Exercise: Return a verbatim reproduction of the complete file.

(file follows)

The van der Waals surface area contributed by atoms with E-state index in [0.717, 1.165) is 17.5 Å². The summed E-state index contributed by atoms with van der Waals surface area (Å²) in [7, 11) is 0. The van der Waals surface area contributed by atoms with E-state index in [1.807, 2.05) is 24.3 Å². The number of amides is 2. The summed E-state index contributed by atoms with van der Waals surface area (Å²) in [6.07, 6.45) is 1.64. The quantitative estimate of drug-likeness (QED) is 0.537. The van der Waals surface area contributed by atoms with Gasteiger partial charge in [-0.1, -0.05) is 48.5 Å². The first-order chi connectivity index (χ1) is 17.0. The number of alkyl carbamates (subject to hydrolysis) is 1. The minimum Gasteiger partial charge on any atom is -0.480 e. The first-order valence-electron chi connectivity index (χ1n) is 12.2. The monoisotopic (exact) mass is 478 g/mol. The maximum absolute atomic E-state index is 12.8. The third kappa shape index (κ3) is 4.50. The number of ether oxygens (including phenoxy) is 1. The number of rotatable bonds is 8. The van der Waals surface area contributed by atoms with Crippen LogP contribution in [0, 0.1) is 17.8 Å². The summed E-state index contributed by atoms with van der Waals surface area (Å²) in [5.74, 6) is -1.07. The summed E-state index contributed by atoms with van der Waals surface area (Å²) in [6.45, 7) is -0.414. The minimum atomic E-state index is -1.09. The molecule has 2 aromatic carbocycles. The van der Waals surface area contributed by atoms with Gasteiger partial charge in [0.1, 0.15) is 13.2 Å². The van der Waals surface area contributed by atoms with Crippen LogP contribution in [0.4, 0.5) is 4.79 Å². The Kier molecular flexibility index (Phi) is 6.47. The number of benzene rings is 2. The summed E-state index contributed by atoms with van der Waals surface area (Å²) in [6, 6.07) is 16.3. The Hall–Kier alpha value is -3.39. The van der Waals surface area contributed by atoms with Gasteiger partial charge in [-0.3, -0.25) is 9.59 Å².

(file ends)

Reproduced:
The van der Waals surface area contributed by atoms with E-state index in [0.717, 1.165) is 17.5 Å². The summed E-state index contributed by atoms with van der Waals surface area (Å²) in [7, 11) is 0. The van der Waals surface area contributed by atoms with E-state index in [1.807, 2.05) is 24.3 Å². The number of amides is 2. The summed E-state index contributed by atoms with van der Waals surface area (Å²) in [6.07, 6.45) is 1.64. The quantitative estimate of drug-likeness (QED) is 0.537. The van der Waals surface area contributed by atoms with Gasteiger partial charge in [-0.1, -0.05) is 48.5 Å². The first-order chi connectivity index (χ1) is 17.0. The number of alkyl carbamates (subject to hydrolysis) is 1. The minimum Gasteiger partial charge on any atom is -0.480 e. The first-order valence-electron chi connectivity index (χ1n) is 12.2. The monoisotopic (exact) mass is 478 g/mol. The maximum absolute atomic E-state index is 12.8. The third kappa shape index (κ3) is 4.50. The number of ether oxygens (including phenoxy) is 1. The number of rotatable bonds is 8. The van der Waals surface area contributed by atoms with Crippen LogP contribution in [0, 0.1) is 17.8 Å². The summed E-state index contributed by atoms with van der Waals surface area (Å²) in [5.74, 6) is -1.07. The summed E-state index contributed by atoms with van der Waals surface area (Å²) in [6.45, 7) is -0.414. The minimum atomic E-state index is -1.09. The molecule has 2 aromatic carbocycles. The van der Waals surface area contributed by atoms with Gasteiger partial charge in [0.1, 0.15) is 13.2 Å². The van der Waals surface area contributed by atoms with Crippen LogP contribution in [0.4, 0.5) is 4.79 Å². The Kier molecular flexibility index (Phi) is 6.47. The number of benzene rings is 2. The summed E-state index contributed by atoms with van der Waals surface area (Å²) in [6, 6.07) is 16.3. The Hall–Kier alpha value is -3.39. The van der Waals surface area contributed by atoms with Gasteiger partial charge in [-0.3, -0.25) is 9.59 Å².